How to Power a Raspberry Pi Pico
There’s more than one way to power a Raspberry Pi Pico microcontroller board, depending on your particular project needs.
The Raspberry Pi Pico is the only microcontroller board made by the Raspberry Pi company. Similar to products like Arduino and ESP-32, the Pico was designed to control electronic components and is much better suited for running simple tasks in basic electronics projects than a full-fledged Raspberry Pi computer.
There are a few different ways in which you can power a Pico, as we will explore here.
The Raspberry Pi Pico is a minimal, low-cost, and high-performance microcontroller board built around the RP2040 chip. The RP2040 is an in-house microcontroller chip from Raspberry Pi Ltd. and is responsible for powering several other RP2040-based boards, besides the Pico.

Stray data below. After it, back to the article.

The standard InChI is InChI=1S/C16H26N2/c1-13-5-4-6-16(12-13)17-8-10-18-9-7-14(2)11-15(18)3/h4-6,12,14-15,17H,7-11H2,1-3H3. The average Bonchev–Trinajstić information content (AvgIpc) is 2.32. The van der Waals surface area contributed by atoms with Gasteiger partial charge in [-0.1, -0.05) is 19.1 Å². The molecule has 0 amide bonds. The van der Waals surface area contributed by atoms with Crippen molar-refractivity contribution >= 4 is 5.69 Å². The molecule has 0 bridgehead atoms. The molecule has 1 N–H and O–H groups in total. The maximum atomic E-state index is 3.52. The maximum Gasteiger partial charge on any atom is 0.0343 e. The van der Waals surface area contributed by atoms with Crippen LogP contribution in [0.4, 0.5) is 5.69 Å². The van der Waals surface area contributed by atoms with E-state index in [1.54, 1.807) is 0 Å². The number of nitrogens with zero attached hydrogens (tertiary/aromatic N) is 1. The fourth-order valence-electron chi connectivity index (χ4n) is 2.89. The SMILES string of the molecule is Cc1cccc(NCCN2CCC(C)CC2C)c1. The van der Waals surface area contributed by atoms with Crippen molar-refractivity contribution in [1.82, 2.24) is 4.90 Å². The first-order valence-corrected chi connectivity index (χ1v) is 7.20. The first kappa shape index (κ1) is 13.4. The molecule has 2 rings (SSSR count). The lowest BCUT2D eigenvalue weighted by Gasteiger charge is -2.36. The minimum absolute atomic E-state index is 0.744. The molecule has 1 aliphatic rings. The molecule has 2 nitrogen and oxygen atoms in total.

The Raspberry Pi Pico is the company’s official RP2040 board and comes with 2MB of on-board QSPI flash memory for writing and loading code. It has 40 pins in total for interfacing with other electronic components, 26 of which are multifunction GPIO pins. Check out the Raspberry Pi Pico’s pinout in detail.
There are several versions of the Raspberry Pi Pico board: the standard Pico (with unpopulated pin holes), the Pico H (with pin headers pre-soldered), the Raspberry Pi Pico W (with Wi-Fi and Bluetooth), and the Pico WH (with both wireless connectivity and pre-soldered headers).
Compared to Raspberry Pi single-board computer models, the Pico has a relatively low power drain, and it is capable of operating with a voltage supply in the range of 1.8V and 5.5V DC. This allows it to be run from the 5V USB port on a computer or a pair of AA batteries and allows users flexibility with their choice of power supply. The Pico can be fed power through the micro-USB port on the board or GPIO pin 39 (VSYS).
The most straightforward way to power a Raspberry Pi Pico is to connect the micro-USB port to your laptop, desktop, or Raspberry Pi computer using a micro-USB to USB cable. The USB cable will provide the Pico with the power it needs. The computer has to be powered on for it to work.